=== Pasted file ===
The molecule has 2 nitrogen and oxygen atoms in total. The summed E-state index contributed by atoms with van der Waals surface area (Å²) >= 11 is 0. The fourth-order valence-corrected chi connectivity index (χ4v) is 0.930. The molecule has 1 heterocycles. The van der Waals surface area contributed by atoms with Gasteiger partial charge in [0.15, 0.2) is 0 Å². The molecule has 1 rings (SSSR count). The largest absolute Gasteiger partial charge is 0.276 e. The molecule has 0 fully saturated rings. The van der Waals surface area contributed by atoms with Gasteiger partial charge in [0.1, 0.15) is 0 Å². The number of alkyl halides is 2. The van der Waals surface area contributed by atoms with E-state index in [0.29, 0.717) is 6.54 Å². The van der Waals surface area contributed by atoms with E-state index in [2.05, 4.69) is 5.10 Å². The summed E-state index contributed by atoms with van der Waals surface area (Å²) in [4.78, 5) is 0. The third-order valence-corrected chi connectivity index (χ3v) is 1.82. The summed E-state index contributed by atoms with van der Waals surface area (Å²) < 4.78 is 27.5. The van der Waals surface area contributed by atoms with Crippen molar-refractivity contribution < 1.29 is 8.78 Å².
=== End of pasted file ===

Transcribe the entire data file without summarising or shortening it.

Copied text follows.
The molecule has 2 nitrogen and oxygen atoms in total. The summed E-state index contributed by atoms with van der Waals surface area (Å²) >= 11 is 0. The fourth-order valence-corrected chi connectivity index (χ4v) is 0.930. The molecule has 1 heterocycles. The van der Waals surface area contributed by atoms with Gasteiger partial charge in [0.15, 0.2) is 0 Å². The molecule has 1 rings (SSSR count). The largest absolute Gasteiger partial charge is 0.276 e. The molecule has 0 fully saturated rings. The van der Waals surface area contributed by atoms with Gasteiger partial charge in [0.1, 0.15) is 0 Å². The number of alkyl halides is 2. The van der Waals surface area contributed by atoms with E-state index in [0.29, 0.717) is 6.54 Å². The van der Waals surface area contributed by atoms with E-state index in [2.05, 4.69) is 5.10 Å². The summed E-state index contributed by atoms with van der Waals surface area (Å²) in [4.78, 5) is 0. The third-order valence-corrected chi connectivity index (χ3v) is 1.82. The summed E-state index contributed by atoms with van der Waals surface area (Å²) < 4.78 is 27.5. The van der Waals surface area contributed by atoms with Crippen molar-refractivity contribution < 1.29 is 8.78 Å².